Dieselzymes: development of a stable and methanol tolerant lipase for biodiesel production by directed evolution.Korman, T.P., Sahachartsiri, B., Charbonneau, D.M., Huang, G.L., Beauregard, M., Bowie, J.U.
(2013) Biotechnol Biofuels 6: 70-70
- PubMed: 23648063
- DOI: https://doi.org/10.1186/1754-6834-6-70
- Primary Citation of Related Structures:
- PubMed Abstract:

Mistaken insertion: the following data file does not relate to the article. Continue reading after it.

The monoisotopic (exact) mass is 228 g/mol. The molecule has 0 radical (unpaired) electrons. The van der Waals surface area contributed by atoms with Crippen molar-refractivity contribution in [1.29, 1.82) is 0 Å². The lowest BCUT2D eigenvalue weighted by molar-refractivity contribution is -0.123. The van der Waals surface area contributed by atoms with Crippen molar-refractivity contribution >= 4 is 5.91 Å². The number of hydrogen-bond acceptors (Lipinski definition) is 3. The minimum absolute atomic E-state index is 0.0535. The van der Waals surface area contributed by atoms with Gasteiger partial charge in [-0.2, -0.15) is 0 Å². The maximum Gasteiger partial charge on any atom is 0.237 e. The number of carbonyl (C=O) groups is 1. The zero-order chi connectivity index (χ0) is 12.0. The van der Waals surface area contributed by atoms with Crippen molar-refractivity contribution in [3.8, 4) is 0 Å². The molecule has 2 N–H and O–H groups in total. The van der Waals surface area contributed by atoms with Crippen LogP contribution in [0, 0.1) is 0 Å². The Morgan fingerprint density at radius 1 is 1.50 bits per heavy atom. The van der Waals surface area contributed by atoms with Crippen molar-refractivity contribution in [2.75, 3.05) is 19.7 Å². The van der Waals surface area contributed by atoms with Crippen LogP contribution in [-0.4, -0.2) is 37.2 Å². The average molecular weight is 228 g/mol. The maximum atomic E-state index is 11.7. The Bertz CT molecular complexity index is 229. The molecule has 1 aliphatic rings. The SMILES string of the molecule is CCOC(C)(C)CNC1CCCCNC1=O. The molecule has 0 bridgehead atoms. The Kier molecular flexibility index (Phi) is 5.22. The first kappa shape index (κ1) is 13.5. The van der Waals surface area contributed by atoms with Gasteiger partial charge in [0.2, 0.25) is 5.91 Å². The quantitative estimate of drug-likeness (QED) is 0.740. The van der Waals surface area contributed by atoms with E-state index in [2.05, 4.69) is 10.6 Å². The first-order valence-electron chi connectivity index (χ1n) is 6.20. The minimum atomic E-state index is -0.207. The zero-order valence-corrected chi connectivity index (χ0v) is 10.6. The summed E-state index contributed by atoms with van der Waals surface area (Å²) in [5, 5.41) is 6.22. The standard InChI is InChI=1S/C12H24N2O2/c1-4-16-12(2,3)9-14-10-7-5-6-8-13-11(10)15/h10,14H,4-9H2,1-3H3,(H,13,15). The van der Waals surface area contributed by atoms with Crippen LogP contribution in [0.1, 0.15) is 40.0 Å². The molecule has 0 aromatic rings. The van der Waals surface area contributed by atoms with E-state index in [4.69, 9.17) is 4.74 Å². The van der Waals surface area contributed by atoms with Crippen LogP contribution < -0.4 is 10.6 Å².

Biodiesels are methyl esters of fatty acids that are usually produced by base catalyzed transesterification of triacylglyerol with methanol. Some lipase enzymes are effective catalysts for biodiesel synthesis and have many potential advantages over traditional base or acid catalyzed transesterification. Natural lipases are often rapidly inactivated by the high methanol concentrations used for biodiesel synthesis, however, limiting their practical use. The lipase from Proteus mirabilis is a particularly promising catalyst for biodiesel synthesis as it produces high yields of methyl esters even in the presence of large amounts of water and expresses very well in Escherichia coli. However, since the Proteus mirabilis lipase is only moderately stable and methanol tolerant, these properties need to be improved before the enzyme can be used industrially.
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